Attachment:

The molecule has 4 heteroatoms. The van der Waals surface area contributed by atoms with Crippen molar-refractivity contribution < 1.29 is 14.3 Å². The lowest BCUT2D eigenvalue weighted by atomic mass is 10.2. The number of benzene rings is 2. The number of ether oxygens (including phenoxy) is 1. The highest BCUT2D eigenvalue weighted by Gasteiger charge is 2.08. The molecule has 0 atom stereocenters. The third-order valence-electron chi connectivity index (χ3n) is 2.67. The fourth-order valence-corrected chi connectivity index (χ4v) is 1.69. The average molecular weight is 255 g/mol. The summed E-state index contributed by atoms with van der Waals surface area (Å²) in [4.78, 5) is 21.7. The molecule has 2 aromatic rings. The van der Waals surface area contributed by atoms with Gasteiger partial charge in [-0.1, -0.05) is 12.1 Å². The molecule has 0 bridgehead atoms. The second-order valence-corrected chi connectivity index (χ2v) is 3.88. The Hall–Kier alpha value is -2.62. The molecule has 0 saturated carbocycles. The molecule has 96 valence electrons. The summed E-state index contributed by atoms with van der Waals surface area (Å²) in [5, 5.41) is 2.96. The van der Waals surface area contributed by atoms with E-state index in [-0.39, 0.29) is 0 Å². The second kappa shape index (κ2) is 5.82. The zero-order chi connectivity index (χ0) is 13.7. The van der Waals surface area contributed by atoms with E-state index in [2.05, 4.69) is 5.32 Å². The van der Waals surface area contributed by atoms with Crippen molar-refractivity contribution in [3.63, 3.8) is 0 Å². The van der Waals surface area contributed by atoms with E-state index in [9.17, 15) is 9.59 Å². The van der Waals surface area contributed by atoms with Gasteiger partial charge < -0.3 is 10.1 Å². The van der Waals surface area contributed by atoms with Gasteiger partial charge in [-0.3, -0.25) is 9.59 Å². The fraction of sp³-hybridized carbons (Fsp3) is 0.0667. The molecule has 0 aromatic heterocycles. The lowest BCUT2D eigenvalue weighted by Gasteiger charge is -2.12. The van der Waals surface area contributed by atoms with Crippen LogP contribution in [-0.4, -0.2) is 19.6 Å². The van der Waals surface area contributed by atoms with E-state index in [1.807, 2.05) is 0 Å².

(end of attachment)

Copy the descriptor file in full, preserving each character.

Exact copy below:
The molecule has 4 heteroatoms. The van der Waals surface area contributed by atoms with Crippen molar-refractivity contribution < 1.29 is 14.3 Å². The lowest BCUT2D eigenvalue weighted by atomic mass is 10.2. The number of benzene rings is 2. The number of ether oxygens (including phenoxy) is 1. The highest BCUT2D eigenvalue weighted by Gasteiger charge is 2.08. The molecule has 0 atom stereocenters. The third-order valence-electron chi connectivity index (χ3n) is 2.67. The fourth-order valence-corrected chi connectivity index (χ4v) is 1.69. The average molecular weight is 255 g/mol. The summed E-state index contributed by atoms with van der Waals surface area (Å²) in [4.78, 5) is 21.7. The molecule has 2 aromatic rings. The van der Waals surface area contributed by atoms with Gasteiger partial charge in [-0.1, -0.05) is 12.1 Å². The molecule has 0 bridgehead atoms. The second-order valence-corrected chi connectivity index (χ2v) is 3.88. The Hall–Kier alpha value is -2.62. The molecule has 0 saturated carbocycles. The molecule has 96 valence electrons. The summed E-state index contributed by atoms with van der Waals surface area (Å²) in [5, 5.41) is 2.96. The van der Waals surface area contributed by atoms with E-state index in [-0.39, 0.29) is 0 Å². The second kappa shape index (κ2) is 5.82. The zero-order chi connectivity index (χ0) is 13.7. The van der Waals surface area contributed by atoms with E-state index in [2.05, 4.69) is 5.32 Å². The van der Waals surface area contributed by atoms with Crippen molar-refractivity contribution in [3.63, 3.8) is 0 Å². The van der Waals surface area contributed by atoms with E-state index in [9.17, 15) is 9.59 Å². The van der Waals surface area contributed by atoms with Gasteiger partial charge < -0.3 is 10.1 Å². The van der Waals surface area contributed by atoms with Gasteiger partial charge in [-0.3, -0.25) is 9.59 Å². The fraction of sp³-hybridized carbons (Fsp3) is 0.0667. The molecule has 0 aromatic heterocycles. The lowest BCUT2D eigenvalue weighted by Gasteiger charge is -2.12. The van der Waals surface area contributed by atoms with Crippen LogP contribution in [-0.4, -0.2) is 19.6 Å². The van der Waals surface area contributed by atoms with E-state index in [1.807, 2.05) is 0 Å².